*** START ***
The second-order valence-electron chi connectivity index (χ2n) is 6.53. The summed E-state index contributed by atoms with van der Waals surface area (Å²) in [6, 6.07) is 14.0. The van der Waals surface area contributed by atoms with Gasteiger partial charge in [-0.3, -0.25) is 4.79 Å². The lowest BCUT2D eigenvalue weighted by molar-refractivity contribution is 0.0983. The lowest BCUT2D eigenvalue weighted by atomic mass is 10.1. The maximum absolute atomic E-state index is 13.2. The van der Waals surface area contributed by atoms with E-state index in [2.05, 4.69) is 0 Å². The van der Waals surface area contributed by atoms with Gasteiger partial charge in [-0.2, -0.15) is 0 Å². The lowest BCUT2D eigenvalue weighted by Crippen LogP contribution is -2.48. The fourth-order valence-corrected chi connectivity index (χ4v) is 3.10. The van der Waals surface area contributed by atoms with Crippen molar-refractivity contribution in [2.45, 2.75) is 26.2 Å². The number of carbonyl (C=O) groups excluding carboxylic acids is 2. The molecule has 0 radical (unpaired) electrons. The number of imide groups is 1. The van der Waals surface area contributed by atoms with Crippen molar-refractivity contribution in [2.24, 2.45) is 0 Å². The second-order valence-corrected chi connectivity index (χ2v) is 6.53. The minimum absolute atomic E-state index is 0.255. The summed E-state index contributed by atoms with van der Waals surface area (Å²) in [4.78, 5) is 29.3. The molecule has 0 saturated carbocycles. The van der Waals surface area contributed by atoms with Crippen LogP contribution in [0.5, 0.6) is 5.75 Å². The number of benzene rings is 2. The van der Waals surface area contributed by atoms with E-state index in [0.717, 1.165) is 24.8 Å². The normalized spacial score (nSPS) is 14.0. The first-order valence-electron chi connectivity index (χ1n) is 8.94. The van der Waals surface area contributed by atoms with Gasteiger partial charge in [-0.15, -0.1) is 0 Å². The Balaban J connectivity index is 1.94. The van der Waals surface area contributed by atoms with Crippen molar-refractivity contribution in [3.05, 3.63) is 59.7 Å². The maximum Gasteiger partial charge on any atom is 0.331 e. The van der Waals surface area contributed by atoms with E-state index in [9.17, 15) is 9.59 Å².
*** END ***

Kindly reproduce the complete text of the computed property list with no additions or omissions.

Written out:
The second-order valence-electron chi connectivity index (χ2n) is 6.53. The summed E-state index contributed by atoms with van der Waals surface area (Å²) in [6, 6.07) is 14.0. The van der Waals surface area contributed by atoms with Gasteiger partial charge in [-0.3, -0.25) is 4.79 Å². The lowest BCUT2D eigenvalue weighted by molar-refractivity contribution is 0.0983. The lowest BCUT2D eigenvalue weighted by atomic mass is 10.1. The maximum absolute atomic E-state index is 13.2. The van der Waals surface area contributed by atoms with E-state index in [2.05, 4.69) is 0 Å². The van der Waals surface area contributed by atoms with Gasteiger partial charge in [-0.2, -0.15) is 0 Å². The lowest BCUT2D eigenvalue weighted by Crippen LogP contribution is -2.48. The fourth-order valence-corrected chi connectivity index (χ4v) is 3.10. The van der Waals surface area contributed by atoms with Crippen molar-refractivity contribution in [2.45, 2.75) is 26.2 Å². The number of carbonyl (C=O) groups excluding carboxylic acids is 2. The molecule has 0 radical (unpaired) electrons. The number of imide groups is 1. The van der Waals surface area contributed by atoms with Crippen molar-refractivity contribution in [2.24, 2.45) is 0 Å². The second-order valence-corrected chi connectivity index (χ2v) is 6.53. The minimum absolute atomic E-state index is 0.255. The summed E-state index contributed by atoms with van der Waals surface area (Å²) in [4.78, 5) is 29.3. The molecule has 0 saturated carbocycles. The van der Waals surface area contributed by atoms with Crippen LogP contribution in [0.5, 0.6) is 5.75 Å². The number of benzene rings is 2. The van der Waals surface area contributed by atoms with E-state index in [0.717, 1.165) is 24.8 Å². The normalized spacial score (nSPS) is 14.0. The first-order valence-electron chi connectivity index (χ1n) is 8.94. The van der Waals surface area contributed by atoms with Gasteiger partial charge in [-0.15, -0.1) is 0 Å². The Balaban J connectivity index is 1.94. The van der Waals surface area contributed by atoms with Crippen molar-refractivity contribution in [3.05, 3.63) is 59.7 Å². The maximum Gasteiger partial charge on any atom is 0.331 e. The van der Waals surface area contributed by atoms with E-state index in [9.17, 15) is 9.59 Å².